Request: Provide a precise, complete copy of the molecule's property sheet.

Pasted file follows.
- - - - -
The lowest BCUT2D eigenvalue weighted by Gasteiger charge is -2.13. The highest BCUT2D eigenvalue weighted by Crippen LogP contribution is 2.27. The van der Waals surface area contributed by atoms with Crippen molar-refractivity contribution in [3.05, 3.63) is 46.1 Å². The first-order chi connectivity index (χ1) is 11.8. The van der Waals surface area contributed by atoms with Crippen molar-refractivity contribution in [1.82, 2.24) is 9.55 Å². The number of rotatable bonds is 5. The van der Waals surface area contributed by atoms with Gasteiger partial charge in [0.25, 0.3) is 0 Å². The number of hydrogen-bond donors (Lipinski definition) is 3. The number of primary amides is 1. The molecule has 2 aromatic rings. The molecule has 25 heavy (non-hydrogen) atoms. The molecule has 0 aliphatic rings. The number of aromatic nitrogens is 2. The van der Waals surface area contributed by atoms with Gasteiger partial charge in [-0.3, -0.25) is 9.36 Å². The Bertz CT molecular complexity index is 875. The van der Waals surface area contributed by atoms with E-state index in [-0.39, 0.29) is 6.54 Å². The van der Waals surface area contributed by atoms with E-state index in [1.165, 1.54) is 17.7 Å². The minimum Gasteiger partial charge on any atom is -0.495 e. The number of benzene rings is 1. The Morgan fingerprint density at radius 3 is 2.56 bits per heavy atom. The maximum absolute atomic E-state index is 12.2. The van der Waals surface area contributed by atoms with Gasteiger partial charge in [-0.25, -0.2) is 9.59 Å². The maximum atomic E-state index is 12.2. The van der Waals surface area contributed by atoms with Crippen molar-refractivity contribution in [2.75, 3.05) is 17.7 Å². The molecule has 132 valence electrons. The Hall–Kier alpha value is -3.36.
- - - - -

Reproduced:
The lowest BCUT2D eigenvalue weighted by Gasteiger charge is -2.13. The highest BCUT2D eigenvalue weighted by Crippen LogP contribution is 2.27. The van der Waals surface area contributed by atoms with Crippen molar-refractivity contribution in [3.05, 3.63) is 46.1 Å². The first-order chi connectivity index (χ1) is 11.8. The van der Waals surface area contributed by atoms with Crippen molar-refractivity contribution in [1.82, 2.24) is 9.55 Å². The number of rotatable bonds is 5. The van der Waals surface area contributed by atoms with Gasteiger partial charge in [0.25, 0.3) is 0 Å². The number of hydrogen-bond donors (Lipinski definition) is 3. The number of primary amides is 1. The molecule has 2 aromatic rings. The molecule has 25 heavy (non-hydrogen) atoms. The molecule has 0 aliphatic rings. The number of aromatic nitrogens is 2. The van der Waals surface area contributed by atoms with Gasteiger partial charge in [-0.3, -0.25) is 9.36 Å². The Bertz CT molecular complexity index is 875. The van der Waals surface area contributed by atoms with E-state index in [-0.39, 0.29) is 6.54 Å². The van der Waals surface area contributed by atoms with E-state index in [1.165, 1.54) is 17.7 Å². The minimum Gasteiger partial charge on any atom is -0.495 e. The number of benzene rings is 1. The Morgan fingerprint density at radius 3 is 2.56 bits per heavy atom. The maximum absolute atomic E-state index is 12.2. The van der Waals surface area contributed by atoms with Gasteiger partial charge in [-0.25, -0.2) is 9.59 Å². The maximum atomic E-state index is 12.2. The van der Waals surface area contributed by atoms with Crippen molar-refractivity contribution in [2.75, 3.05) is 17.7 Å². The molecule has 132 valence electrons. The Hall–Kier alpha value is -3.36.